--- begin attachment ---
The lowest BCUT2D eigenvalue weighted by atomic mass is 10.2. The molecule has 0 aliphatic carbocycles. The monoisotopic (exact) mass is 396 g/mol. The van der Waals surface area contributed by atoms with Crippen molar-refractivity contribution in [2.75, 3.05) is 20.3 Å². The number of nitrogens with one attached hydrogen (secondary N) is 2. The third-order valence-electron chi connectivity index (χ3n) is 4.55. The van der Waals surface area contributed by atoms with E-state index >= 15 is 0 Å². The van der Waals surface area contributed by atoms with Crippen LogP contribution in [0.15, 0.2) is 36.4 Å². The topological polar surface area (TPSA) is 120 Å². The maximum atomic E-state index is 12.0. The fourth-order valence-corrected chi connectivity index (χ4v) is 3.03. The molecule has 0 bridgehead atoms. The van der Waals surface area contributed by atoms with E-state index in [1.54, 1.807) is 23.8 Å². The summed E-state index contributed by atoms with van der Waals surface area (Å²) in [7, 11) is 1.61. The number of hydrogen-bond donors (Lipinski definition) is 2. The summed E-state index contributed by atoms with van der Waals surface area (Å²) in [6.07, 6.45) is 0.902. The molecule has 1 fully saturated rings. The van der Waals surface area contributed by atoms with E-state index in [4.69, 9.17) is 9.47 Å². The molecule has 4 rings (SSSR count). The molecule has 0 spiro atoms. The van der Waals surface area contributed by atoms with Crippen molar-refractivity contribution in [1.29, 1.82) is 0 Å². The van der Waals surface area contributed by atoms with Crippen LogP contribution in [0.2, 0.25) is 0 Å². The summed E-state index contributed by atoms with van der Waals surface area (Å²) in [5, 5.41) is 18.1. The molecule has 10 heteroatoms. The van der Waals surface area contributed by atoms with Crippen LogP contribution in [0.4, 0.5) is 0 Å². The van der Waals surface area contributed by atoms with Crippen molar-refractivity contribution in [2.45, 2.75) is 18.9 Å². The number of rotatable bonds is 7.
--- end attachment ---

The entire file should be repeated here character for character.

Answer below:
The lowest BCUT2D eigenvalue weighted by atomic mass is 10.2. The molecule has 0 aliphatic carbocycles. The monoisotopic (exact) mass is 396 g/mol. The van der Waals surface area contributed by atoms with Crippen molar-refractivity contribution in [2.75, 3.05) is 20.3 Å². The number of nitrogens with one attached hydrogen (secondary N) is 2. The third-order valence-electron chi connectivity index (χ3n) is 4.55. The van der Waals surface area contributed by atoms with E-state index >= 15 is 0 Å². The van der Waals surface area contributed by atoms with Crippen LogP contribution in [0.15, 0.2) is 36.4 Å². The topological polar surface area (TPSA) is 120 Å². The maximum atomic E-state index is 12.0. The fourth-order valence-corrected chi connectivity index (χ4v) is 3.03. The molecule has 0 bridgehead atoms. The van der Waals surface area contributed by atoms with E-state index in [1.54, 1.807) is 23.8 Å². The summed E-state index contributed by atoms with van der Waals surface area (Å²) in [7, 11) is 1.61. The number of hydrogen-bond donors (Lipinski definition) is 2. The summed E-state index contributed by atoms with van der Waals surface area (Å²) in [6.07, 6.45) is 0.902. The molecule has 1 fully saturated rings. The van der Waals surface area contributed by atoms with E-state index in [4.69, 9.17) is 9.47 Å². The molecule has 4 rings (SSSR count). The molecule has 0 spiro atoms. The van der Waals surface area contributed by atoms with Crippen molar-refractivity contribution in [1.29, 1.82) is 0 Å². The van der Waals surface area contributed by atoms with Crippen LogP contribution in [0.2, 0.25) is 0 Å². The summed E-state index contributed by atoms with van der Waals surface area (Å²) in [5, 5.41) is 18.1. The molecule has 10 heteroatoms. The van der Waals surface area contributed by atoms with Crippen LogP contribution in [0.4, 0.5) is 0 Å². The van der Waals surface area contributed by atoms with Crippen molar-refractivity contribution in [2.45, 2.75) is 18.9 Å². The number of rotatable bonds is 7.